U.S. District Court Judge Jesse Furman has put a trial scheduled for January 2020 on hold after expressing doubt that the plaintiffs’ claims against General Motors can be successfully argued in court.
Last year, thousands of lawsuits filed against GM by owners of vehicles that featured the faulty GM ignition switch were consolidated in New York to be overseen by Furman, who has been handling cases related to the scandal since the problem first came to light in 2014.
Plaintiffs in the consolidated suit are seeking compensation for the reduced resale values of their cars due to the defective GM ignition switch and are looking to be reimbursed for repairs they paid for in an attempt to remedy the problem.
Furman has now put the trial on hold, however, saying their argument would not hold as GM may be willing to cover the repair bills. Additionally, Furman also said it would be difficult to prove the exact reduced value of the vehicles, which included the Chevrolet Cobalt and Pontiac G5. Many of the vehicles would now be over 10 years old.
According to Car Complaints, plaintiffs in the case are now being encouraged to settle their cases against GM, as the delayed trial does not bode well for their legal prospects in the proceeding.
GM paid just under $595 million to various victims of the faulty ignition switch via its compensation fund. According to GM data, the faulty ignition switch resulted in 124 deaths, 18 serious injuries (such as quadriplegia, amputation and burns) and 257 injuries that required some degree of medical treatment.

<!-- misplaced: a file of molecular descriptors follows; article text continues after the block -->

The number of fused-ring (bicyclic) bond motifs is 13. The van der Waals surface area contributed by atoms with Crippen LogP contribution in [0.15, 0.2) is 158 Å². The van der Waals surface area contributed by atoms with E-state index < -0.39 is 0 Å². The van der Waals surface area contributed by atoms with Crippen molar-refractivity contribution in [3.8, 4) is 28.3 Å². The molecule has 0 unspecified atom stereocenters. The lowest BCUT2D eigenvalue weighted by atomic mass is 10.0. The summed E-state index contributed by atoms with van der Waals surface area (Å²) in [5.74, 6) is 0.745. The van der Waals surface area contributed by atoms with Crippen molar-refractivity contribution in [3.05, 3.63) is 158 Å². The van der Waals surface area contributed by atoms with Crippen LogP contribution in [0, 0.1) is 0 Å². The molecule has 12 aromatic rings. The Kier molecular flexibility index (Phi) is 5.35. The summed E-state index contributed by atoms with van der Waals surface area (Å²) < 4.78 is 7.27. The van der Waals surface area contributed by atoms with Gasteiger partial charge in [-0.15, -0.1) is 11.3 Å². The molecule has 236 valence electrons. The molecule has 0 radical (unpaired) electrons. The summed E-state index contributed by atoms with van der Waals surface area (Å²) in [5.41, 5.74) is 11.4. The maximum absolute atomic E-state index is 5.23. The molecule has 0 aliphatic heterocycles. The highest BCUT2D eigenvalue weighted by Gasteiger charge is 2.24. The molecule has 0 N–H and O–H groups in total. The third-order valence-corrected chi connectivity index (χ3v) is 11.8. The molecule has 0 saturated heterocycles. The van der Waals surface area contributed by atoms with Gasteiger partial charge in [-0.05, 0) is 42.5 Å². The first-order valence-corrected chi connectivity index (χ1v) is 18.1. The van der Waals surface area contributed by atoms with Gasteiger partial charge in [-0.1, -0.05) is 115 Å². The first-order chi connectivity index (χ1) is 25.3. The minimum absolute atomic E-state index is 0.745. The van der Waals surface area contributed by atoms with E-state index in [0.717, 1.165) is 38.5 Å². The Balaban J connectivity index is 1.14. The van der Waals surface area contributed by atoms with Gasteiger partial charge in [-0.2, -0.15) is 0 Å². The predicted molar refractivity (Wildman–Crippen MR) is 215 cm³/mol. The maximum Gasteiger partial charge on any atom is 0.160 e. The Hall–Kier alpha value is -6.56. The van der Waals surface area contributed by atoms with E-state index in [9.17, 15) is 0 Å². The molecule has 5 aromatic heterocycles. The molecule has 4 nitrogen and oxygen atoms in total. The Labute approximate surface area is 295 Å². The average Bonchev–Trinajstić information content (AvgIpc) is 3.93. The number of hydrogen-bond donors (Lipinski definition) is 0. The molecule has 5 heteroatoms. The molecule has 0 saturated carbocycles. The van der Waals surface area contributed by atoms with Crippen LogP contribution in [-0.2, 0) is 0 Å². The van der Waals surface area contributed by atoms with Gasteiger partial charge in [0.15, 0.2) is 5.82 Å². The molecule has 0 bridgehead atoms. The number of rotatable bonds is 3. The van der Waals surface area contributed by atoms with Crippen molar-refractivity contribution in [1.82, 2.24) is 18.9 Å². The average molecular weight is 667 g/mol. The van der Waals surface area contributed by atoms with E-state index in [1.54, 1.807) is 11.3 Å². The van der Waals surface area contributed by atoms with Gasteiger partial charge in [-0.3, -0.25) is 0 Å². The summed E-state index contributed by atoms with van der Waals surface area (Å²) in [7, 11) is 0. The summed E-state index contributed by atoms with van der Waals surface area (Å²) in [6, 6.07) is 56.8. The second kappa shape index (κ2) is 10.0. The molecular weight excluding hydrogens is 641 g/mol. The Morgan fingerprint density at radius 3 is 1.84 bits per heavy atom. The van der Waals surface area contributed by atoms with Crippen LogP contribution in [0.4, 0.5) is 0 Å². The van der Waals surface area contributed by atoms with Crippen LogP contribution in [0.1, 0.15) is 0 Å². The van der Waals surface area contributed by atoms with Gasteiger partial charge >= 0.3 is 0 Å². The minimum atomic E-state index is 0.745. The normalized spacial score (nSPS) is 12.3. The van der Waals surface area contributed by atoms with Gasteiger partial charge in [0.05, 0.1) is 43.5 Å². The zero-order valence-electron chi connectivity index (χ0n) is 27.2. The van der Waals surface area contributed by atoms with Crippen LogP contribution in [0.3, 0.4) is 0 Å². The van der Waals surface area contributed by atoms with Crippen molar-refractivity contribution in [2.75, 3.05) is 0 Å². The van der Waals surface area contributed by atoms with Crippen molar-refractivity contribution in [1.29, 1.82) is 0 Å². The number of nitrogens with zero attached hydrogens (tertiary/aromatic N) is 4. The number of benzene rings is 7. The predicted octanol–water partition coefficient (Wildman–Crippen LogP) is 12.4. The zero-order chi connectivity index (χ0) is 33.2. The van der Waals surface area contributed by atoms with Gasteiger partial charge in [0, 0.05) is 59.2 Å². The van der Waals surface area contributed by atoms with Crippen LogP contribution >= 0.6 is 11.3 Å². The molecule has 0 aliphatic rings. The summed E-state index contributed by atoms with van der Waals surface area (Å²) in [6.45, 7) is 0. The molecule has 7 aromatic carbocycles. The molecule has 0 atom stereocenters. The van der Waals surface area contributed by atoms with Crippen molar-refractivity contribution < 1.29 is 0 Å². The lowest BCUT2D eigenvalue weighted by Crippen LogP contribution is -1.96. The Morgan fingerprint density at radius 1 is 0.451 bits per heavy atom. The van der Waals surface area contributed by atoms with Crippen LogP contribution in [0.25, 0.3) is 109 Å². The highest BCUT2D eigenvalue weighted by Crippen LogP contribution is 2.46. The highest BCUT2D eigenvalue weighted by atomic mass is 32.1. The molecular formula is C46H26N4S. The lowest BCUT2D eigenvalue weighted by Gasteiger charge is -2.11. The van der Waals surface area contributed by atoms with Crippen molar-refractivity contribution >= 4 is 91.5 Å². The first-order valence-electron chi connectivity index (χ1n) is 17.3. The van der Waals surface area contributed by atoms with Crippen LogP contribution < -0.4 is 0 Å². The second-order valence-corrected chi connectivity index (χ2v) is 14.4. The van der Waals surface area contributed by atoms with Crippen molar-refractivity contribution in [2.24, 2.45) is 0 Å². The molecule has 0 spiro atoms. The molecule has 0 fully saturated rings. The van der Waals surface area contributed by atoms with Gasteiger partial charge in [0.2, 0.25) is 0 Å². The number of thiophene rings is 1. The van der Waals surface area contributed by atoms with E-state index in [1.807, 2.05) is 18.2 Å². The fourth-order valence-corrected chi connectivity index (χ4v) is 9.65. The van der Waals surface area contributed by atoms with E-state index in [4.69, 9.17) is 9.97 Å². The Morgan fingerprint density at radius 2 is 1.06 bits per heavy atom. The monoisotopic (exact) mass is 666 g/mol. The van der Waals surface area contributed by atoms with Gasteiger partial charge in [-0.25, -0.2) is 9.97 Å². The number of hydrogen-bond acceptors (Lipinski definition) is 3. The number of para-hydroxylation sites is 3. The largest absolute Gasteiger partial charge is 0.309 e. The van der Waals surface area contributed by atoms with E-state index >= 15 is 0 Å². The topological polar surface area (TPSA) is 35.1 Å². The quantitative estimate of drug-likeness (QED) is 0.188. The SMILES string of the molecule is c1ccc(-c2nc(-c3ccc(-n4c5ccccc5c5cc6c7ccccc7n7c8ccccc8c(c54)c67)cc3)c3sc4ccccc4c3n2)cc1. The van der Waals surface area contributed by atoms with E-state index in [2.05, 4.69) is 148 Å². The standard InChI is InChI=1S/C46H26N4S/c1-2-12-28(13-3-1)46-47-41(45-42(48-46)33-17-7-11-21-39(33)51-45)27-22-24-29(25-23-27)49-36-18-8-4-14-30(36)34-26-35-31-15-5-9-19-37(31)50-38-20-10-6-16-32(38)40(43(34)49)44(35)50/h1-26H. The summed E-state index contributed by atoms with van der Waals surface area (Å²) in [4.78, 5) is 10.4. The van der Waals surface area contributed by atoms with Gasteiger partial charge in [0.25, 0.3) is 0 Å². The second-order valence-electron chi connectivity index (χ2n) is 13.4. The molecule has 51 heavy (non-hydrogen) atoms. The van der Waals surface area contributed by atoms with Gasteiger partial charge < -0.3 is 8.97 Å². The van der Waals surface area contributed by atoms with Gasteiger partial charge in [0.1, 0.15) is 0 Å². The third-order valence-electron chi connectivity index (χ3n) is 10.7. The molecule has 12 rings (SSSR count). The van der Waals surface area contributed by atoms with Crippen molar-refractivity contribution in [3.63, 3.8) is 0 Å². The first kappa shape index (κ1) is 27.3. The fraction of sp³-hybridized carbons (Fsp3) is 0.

The automaker recalled 2.4 million vehicles in 2014 after it was found that the faulty ignition switch could be bumped by the driver’s knee and easily revert into the ‘Off’ position while the car was in motion, disabling the engine, power steering and other crucial systems, thereby increasing the risk of a crash. GM says it has since implemented a new culture within the company that encourages and rewards employees for speaking up when they spot a potentially dangerous defect in a vehicle—they had previously been encouraged to stay quiet in such instances.
A recent problem involving keys for the 2010-2015 Camaro echoed the original ignition switch scandal, however. In those vehicles, the flip keys could be bumped by the driver’s knee and turn the vehicle off while it was in motion in an identical fashion. GM later implemented a new key design that fixed the problem, but still sold the defective keys through its dealers as replacement equipment. The Camaros originally sold with the flip keys have now been recalled to ensure owners are not using the original, faulty key.
Source: Car Complaints